Seeking guidance from a qualified advisor can help bring you closer to meeting your financial goals. But when it comes to financial advisors, most Americans tend to make one major mistake, and it's not choosing the wrong professional or paying more fees than necessary. Rather, it's not getting help early enough.
According to a 2016 TIAA study, among Americans who use financial advisors, 77% feel they should've started seeking outside help earlier in their careers. Meanwhile, 59% of Americans feel that to offer the maximum benefit, an initial meeting with a financial advisor should occur before the age of 35. If you've been putting off that first talk with a financial professional, you should know that the sooner you get started, the more of an opportunity your advisor will have to help you map out your future.
What are we waiting for?
Why do so many Americans hold off on meeting with an advisor? According to TIAA, 35% of people who postpone that crucial first meeting do so because they think they don't have enough money to invest. In fact, almost half of Americans assume they need more than $50,000 in savings to justify calling an advisor in the first place.
However, while some elite advisors might impose an investment minimum, many are willing to meet with clients regardless of how much they have in assets -- and that's something younger savers in particular ought to know. Furthermore, many Americans don't feel the need to meet with an advisor until they reach a specific milestone, like retirement, buying a home, or having a child. While these events might be natural triggers, they're by no means prerequisites to enlisting outside help. Though advisors do tend to focus on long-term goals, many are also available to help with near-term financial matters, like budgeting, building emergency funds, or navigating insurance-related decisions.
What can your advisor do for you?
Let's talk about budgeting for a second, because almost 60% of Americans don't do it, and that's a problem. Following a budget is one of the easiest ways to keep track of your finances and identify opportunities to save money, whether it's for short-term goals like buying a house or long-term goals like retirement. And while you don't need a financial advisor to draw up a budget (you can create one online, or use a basic spreadsheet), some of us need that added push to get started.
Emergency savings, or the lack thereof, are another area where Americans tend to fall short. A recent GoBankingRates survey found that 69% of the U.S. population has less than $1,000 in savings, while 34% of Americans have no savings at all. Now, you don't need an expert to tell you that having little to no money in the bank is a bad thing. But what a financial advisor can do is help you reconcile your income and expenses to find ways to save.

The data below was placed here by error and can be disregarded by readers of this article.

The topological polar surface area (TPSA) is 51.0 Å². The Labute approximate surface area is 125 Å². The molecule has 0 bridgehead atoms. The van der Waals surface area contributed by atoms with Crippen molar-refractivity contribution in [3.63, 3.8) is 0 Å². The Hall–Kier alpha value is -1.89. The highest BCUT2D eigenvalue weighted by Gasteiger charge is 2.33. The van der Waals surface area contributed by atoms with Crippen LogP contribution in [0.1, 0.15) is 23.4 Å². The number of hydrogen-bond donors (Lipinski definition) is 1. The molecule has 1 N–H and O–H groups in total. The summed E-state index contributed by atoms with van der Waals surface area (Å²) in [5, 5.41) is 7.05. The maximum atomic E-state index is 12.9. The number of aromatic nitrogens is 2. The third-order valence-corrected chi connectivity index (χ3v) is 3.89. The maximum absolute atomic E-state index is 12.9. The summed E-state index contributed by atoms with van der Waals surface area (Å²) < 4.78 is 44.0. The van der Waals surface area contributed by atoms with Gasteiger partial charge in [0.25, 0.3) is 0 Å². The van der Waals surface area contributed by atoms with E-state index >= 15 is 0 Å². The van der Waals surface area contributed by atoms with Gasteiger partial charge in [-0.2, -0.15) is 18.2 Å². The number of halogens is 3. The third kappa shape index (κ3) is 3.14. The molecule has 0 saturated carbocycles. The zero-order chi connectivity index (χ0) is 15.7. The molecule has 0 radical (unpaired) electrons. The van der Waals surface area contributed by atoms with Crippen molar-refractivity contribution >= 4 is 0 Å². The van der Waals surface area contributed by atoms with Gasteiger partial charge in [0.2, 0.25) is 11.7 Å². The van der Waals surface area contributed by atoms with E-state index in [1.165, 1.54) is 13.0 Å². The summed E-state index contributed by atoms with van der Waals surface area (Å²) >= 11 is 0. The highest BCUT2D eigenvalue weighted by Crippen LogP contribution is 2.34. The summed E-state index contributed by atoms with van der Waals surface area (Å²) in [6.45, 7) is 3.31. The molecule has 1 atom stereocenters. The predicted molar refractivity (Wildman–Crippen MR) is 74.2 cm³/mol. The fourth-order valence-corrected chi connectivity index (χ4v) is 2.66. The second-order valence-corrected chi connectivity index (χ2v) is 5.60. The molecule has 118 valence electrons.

Finally, there's insurance to think about. According to a 2015 Bankrate report, only 60% of Americans actually have life insurance, but of those, nearly half may be underinsured. Specifically, 47% of those with a plan have $100,000 or less in coverage, while 21% have less than $25,000 in coverage. Families with children under the age of 18 are particularly lacking in this area. A good 37% have no life insurance at all, while 32% have coverage of $100,000 or less. And since life insurance is one of those things that tends to get increasingly expensive over time, having a financial advisor suggest it when you're younger could help you lock in a more favorable rate -- for life.
Of course, these are just some of the things a financial advisor can help you with. Just as importantly, if you are a good saver, an advisor can develop an investment strategy to help you meet your retirement savings goals.
Imagine you typically save $300 a month but don't really know how to invest that money. If you limit yourself to conservative investments that yield just a 2% average annual return, over the course of 30 years, you'll have $146,000 to show for. But if an advisor helps you achieve an average annual 8% return, in 30 years, you'll be looking at $408,000 instead. The sooner you start investing, the more opportunity you'll have to take advantage of compounding -- which is why it pays to start using an advisor early on in your career, when you have four decades (or more) to accumulate wealth.
No matter how old you are or how much money you have, it's never too early to make an appointment with a financial professional. And if you find the right advisor, it could mean the difference between achieving your money-related goals or falling short time and time again.
The Motley Fool has a disclosure policy.